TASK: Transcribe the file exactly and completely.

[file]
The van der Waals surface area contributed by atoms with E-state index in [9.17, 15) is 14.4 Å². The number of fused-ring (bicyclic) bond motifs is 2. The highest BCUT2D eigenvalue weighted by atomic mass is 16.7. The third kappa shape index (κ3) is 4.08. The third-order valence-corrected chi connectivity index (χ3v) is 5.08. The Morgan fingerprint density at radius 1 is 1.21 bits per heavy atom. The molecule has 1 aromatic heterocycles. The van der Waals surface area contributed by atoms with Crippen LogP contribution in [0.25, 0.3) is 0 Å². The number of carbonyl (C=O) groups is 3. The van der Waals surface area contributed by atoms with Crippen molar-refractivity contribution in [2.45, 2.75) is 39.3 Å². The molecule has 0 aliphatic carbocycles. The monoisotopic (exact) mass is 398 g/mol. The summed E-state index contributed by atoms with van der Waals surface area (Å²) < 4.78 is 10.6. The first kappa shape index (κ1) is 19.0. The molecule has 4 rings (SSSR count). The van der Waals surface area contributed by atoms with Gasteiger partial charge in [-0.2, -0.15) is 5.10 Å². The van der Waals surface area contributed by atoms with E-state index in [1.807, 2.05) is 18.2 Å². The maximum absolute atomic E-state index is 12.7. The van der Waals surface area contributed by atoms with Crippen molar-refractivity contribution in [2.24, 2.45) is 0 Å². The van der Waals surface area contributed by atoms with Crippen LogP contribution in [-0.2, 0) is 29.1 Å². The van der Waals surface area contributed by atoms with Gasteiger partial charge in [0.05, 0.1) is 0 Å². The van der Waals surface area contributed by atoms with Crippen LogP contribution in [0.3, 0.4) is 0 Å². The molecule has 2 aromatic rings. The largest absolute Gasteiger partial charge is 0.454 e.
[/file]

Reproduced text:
The van der Waals surface area contributed by atoms with E-state index in [9.17, 15) is 14.4 Å². The number of fused-ring (bicyclic) bond motifs is 2. The highest BCUT2D eigenvalue weighted by atomic mass is 16.7. The third kappa shape index (κ3) is 4.08. The third-order valence-corrected chi connectivity index (χ3v) is 5.08. The Morgan fingerprint density at radius 1 is 1.21 bits per heavy atom. The molecule has 1 aromatic heterocycles. The van der Waals surface area contributed by atoms with Crippen LogP contribution in [0.25, 0.3) is 0 Å². The number of carbonyl (C=O) groups is 3. The van der Waals surface area contributed by atoms with Crippen molar-refractivity contribution in [2.45, 2.75) is 39.3 Å². The molecule has 0 aliphatic carbocycles. The monoisotopic (exact) mass is 398 g/mol. The summed E-state index contributed by atoms with van der Waals surface area (Å²) < 4.78 is 10.6. The first kappa shape index (κ1) is 19.0. The molecule has 4 rings (SSSR count). The van der Waals surface area contributed by atoms with Gasteiger partial charge in [-0.2, -0.15) is 5.10 Å². The van der Waals surface area contributed by atoms with E-state index in [1.807, 2.05) is 18.2 Å². The maximum absolute atomic E-state index is 12.7. The van der Waals surface area contributed by atoms with Crippen molar-refractivity contribution in [2.24, 2.45) is 0 Å². The van der Waals surface area contributed by atoms with Crippen LogP contribution in [-0.2, 0) is 29.1 Å². The van der Waals surface area contributed by atoms with Gasteiger partial charge in [0.05, 0.1) is 0 Å². The van der Waals surface area contributed by atoms with Crippen LogP contribution in [0.3, 0.4) is 0 Å². The molecule has 2 aromatic rings. The largest absolute Gasteiger partial charge is 0.454 e.